With the summer season fast approaching, your thoughts may be turning to where you’ll be spending your vacation time. Perhaps you enjoy lounging on the beach, soaking up the sun, while you bury yourself in a good book. Others may enjoy ‘quiet time’ on the golf course or in their backyard pool. . . . → Read More: This Summer, Go With Your Own Glow!!!
I love Nurses’ Week. It is only fitting that every year since 1954, the 100th anniversary of Florence Nightingales’ mission to the Crimean War, the nursing community is celebrated. Nurses’ WEEK begins on May 6th (since 1982) and runs the full week, ending on May 12th, Florence Nightingale’s birthday.
I love Nurses’ Week and . . . → Read More: Happy Nurses’ Week!
Through the years of healthcare innovation and reform, even going as far back as the 1990′s, one of the favorite rallying cries of administrators is delivering and offering “patient centered care.” When I first heard the phrase, as a manager in an acute care hospital, I thought, “Um, isn’t that what we WERE delivering?” I . . . → Read More: “Patient Centered Care? Absolutely! I’ll Get to That Right After My Meeting.”
November is National Alzheimer’s Disease Awareness Month. Several weeks ago, many of us and our families were in the midst of dealing with Hurricane (aka Super Storm) Sandy and her destructive aftermath. Days without power or heat, homes destroyed by flooding and fallen trees, and communications limited by our cable, internet and phone providers. And . . . → Read More: Next Storm? Protect Your Loved One Who Has Dementia
As I have made mention of in previous posts, I love language and words. And the occasional humorous terminology as it is used without intending to be humorous, in healthcare. I guess only nurses like me find it funny.
Take for instance the sentence, “The liver is unremarkable.” This sentence was part of an abdominal . . . → Read More: “The liver is unremarkable”
Since 1970, January has been recognized as National Blood Donor Month.
Here are some good-to-know facts about our country’s blood supply from the American Red Cross:
The demand for transfusions is growing faster than donations. Less than 38% of the US population is eligible to donate blood. Blood cannot be manufactured—it can only come . . . → Read More: Resolve This Year To Give Blood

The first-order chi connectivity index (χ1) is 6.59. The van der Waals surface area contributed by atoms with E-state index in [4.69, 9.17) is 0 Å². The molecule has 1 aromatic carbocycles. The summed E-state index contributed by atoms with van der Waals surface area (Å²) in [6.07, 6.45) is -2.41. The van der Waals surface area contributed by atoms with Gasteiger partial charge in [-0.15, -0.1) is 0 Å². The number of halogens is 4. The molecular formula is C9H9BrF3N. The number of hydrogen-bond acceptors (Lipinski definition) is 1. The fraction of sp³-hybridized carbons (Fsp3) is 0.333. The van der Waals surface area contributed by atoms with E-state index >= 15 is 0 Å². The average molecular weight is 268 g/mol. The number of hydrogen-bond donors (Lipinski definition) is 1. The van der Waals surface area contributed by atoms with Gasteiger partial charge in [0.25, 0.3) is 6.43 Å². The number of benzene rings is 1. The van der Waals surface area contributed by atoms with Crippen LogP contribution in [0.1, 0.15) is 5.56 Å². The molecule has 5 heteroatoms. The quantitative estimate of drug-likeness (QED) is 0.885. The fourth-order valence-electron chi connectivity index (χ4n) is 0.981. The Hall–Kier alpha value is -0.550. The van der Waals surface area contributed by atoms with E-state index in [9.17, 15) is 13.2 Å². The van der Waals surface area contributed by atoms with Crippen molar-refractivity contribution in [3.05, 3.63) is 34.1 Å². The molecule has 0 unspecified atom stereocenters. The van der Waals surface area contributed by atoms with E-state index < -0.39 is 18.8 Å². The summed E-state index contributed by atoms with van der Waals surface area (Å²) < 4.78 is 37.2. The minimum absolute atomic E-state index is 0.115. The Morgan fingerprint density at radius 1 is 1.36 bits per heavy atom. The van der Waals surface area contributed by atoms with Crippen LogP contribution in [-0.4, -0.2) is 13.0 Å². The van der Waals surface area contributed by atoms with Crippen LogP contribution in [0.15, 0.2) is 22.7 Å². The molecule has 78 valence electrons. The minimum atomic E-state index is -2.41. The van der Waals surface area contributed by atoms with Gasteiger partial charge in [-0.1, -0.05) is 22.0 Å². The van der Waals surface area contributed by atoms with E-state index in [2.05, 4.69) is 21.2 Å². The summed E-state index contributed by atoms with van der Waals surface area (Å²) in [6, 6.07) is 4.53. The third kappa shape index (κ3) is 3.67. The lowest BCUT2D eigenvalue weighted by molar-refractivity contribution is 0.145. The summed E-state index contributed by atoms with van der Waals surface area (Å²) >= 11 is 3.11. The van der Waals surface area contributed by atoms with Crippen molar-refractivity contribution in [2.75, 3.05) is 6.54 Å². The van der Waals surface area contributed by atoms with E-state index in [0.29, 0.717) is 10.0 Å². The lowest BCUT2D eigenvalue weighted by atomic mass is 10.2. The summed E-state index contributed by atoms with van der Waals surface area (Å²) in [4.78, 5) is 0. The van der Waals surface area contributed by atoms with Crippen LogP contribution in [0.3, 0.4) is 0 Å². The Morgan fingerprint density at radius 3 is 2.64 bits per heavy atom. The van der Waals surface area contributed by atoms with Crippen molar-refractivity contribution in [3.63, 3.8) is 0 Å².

This week, I was driving on the PA Turnpike en route to Hershey Medical Center where I was planning to visit a patient and her family. During my trip, I checked in by phone (hands free, bluetooth!) with another client whose dad was recently diagnosed with cancer. Our plan was to talk that day so . . . → Read More: A Funny Thing Happened on the Way to Hershey
I love words and language as much as the next gal. Really. I studied journalism in college and have always enjoyed writing. Part of the reason I enjoy producing this blog. So lately I’ve been thinking about all of the words and terms that we use every day in healthcare—even some of the new ones. . . . → Read More: The Marketing of Healthcare
This past week, I was struck by two separate incidents that highlighted the need for family members to talk to each other. One particular story involves a friend and colleague, in her 40′s, who after experiencing symptoms for weeks, finally relented and visited her primary care physician. After an examination and a thorough history, and . . . → Read More: Family Secrets…”I Didn’t Know My Mom Had…”
With thanks to Charles Dickens and his 1859 novel, “It was the best of times, it was the worst of times.” Surely, his words could be applied to our country’s healthcare system. But never was it so apparent (this week) that patients need advocates as it was when I interacted with two case managers, on . . . → Read More: A Tale of Two Case Managers